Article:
The advantge of a copper binder and a slight increase in compacting pressure is evident from the results. Any increase in the copper and/or compacting pressure increases the density and green strength of the compact. Also, variations in the copper and/or chromium powders can shift these values. A good compact of copper chromium has a low density or high porosity and adequate green strength. The compacts produced utilizing the teachings of the present invention are easily ejectable from the die and capable of being handled without damage.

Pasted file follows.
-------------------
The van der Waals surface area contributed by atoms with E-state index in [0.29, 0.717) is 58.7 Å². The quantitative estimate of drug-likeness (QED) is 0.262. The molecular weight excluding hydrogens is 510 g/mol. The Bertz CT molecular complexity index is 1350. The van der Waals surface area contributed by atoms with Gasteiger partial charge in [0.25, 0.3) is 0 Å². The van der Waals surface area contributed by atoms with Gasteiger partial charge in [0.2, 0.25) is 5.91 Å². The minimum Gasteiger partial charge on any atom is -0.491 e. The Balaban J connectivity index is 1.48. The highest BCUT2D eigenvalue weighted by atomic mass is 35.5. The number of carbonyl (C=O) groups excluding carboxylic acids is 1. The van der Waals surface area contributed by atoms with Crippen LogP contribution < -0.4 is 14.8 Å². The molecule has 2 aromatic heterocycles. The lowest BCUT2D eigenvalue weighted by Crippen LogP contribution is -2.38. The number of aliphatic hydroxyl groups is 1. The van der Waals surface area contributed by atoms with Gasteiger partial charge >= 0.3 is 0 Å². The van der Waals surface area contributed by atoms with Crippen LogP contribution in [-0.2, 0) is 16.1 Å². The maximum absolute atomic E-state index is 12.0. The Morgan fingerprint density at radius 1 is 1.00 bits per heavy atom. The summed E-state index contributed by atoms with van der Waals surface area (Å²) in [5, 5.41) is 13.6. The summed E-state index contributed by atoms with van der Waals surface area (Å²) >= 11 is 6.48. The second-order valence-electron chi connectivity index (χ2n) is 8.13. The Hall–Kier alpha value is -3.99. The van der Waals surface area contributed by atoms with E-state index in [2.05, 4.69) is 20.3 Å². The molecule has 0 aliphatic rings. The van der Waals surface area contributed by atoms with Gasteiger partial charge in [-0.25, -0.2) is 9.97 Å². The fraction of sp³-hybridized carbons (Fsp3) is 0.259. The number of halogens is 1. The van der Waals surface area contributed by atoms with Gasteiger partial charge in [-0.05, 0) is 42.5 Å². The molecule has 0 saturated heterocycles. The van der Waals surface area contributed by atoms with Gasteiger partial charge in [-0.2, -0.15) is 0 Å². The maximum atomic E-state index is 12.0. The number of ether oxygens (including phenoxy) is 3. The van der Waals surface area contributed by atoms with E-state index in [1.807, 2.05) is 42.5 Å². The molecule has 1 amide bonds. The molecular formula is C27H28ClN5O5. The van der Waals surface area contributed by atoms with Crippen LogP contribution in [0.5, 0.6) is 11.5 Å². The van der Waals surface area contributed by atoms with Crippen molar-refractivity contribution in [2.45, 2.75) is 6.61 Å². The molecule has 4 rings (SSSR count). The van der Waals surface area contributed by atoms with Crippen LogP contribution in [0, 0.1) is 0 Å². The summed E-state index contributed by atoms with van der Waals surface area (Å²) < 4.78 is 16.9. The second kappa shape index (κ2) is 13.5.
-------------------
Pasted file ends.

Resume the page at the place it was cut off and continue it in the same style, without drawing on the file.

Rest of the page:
After the green compact is ejected from the die it is sintered to provide a chromium matrix which can be infiltrated with copper. Sintering is a process by which an assembly of particles compacted under pressure or simply confined in a container metallurgically bond themselves into a coherent body under the influence of an elevated temperature and controlled atmospheric conditions. This process is important since it largely controls the size-change and chemical reactions in the green compact, which determine the strength, hardness, toughness and density of the finished contact. Other techniques can be incorporated into the sintering process such as infiltration and joining. After sintering there is only a slight change in the density of the compact but a substantial change in the strength. The realization of these increased strength levels is the function of the sintering temperature. The disclosed process of pressing with the copper binder then sintering produces a contact shape which can be used with little or no machining.